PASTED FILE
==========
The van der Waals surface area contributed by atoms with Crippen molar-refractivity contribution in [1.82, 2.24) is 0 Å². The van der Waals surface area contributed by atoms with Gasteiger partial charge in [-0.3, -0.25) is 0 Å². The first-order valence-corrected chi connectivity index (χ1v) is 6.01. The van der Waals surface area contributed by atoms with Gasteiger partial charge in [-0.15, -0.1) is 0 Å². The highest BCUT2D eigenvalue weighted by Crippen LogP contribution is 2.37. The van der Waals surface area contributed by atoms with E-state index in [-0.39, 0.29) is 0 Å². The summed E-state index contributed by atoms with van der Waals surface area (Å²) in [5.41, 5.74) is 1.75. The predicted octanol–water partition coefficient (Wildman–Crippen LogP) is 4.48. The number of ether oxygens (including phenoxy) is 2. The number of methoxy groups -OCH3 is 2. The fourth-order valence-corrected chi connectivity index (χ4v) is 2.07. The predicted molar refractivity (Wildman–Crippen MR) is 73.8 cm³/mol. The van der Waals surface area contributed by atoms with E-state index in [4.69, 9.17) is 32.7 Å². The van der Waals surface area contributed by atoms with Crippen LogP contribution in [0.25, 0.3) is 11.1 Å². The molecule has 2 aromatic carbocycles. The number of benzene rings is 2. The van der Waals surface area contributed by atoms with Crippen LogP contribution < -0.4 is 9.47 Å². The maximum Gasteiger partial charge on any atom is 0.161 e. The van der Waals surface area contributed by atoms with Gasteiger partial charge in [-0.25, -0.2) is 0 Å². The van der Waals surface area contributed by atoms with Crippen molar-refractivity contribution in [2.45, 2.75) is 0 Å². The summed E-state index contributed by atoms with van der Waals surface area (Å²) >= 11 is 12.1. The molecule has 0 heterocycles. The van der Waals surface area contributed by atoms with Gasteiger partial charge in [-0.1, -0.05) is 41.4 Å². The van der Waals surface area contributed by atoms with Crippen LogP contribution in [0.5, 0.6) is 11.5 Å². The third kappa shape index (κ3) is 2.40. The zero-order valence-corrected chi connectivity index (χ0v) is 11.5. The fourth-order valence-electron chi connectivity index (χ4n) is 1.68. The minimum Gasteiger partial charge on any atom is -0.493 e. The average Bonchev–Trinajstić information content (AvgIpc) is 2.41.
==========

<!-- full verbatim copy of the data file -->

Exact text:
The van der Waals surface area contributed by atoms with Crippen molar-refractivity contribution in [1.82, 2.24) is 0 Å². The van der Waals surface area contributed by atoms with Gasteiger partial charge in [-0.3, -0.25) is 0 Å². The first-order valence-corrected chi connectivity index (χ1v) is 6.01. The van der Waals surface area contributed by atoms with Gasteiger partial charge in [-0.15, -0.1) is 0 Å². The highest BCUT2D eigenvalue weighted by Crippen LogP contribution is 2.37. The van der Waals surface area contributed by atoms with E-state index in [-0.39, 0.29) is 0 Å². The summed E-state index contributed by atoms with van der Waals surface area (Å²) in [5.41, 5.74) is 1.75. The predicted octanol–water partition coefficient (Wildman–Crippen LogP) is 4.48. The number of ether oxygens (including phenoxy) is 2. The number of methoxy groups -OCH3 is 2. The fourth-order valence-corrected chi connectivity index (χ4v) is 2.07. The predicted molar refractivity (Wildman–Crippen MR) is 73.8 cm³/mol. The van der Waals surface area contributed by atoms with E-state index in [4.69, 9.17) is 32.7 Å². The van der Waals surface area contributed by atoms with Crippen LogP contribution in [0.25, 0.3) is 11.1 Å². The molecule has 2 aromatic carbocycles. The number of benzene rings is 2. The van der Waals surface area contributed by atoms with Crippen LogP contribution < -0.4 is 9.47 Å². The maximum Gasteiger partial charge on any atom is 0.161 e. The van der Waals surface area contributed by atoms with Gasteiger partial charge in [-0.25, -0.2) is 0 Å². The van der Waals surface area contributed by atoms with Crippen molar-refractivity contribution in [2.45, 2.75) is 0 Å². The summed E-state index contributed by atoms with van der Waals surface area (Å²) >= 11 is 12.1. The molecule has 0 heterocycles. The van der Waals surface area contributed by atoms with Gasteiger partial charge in [-0.1, -0.05) is 41.4 Å². The van der Waals surface area contributed by atoms with Crippen LogP contribution in [0.5, 0.6) is 11.5 Å². The third kappa shape index (κ3) is 2.40. The zero-order valence-corrected chi connectivity index (χ0v) is 11.5. The fourth-order valence-electron chi connectivity index (χ4n) is 1.68. The minimum Gasteiger partial charge on any atom is -0.493 e. The average Bonchev–Trinajstić information content (AvgIpc) is 2.41.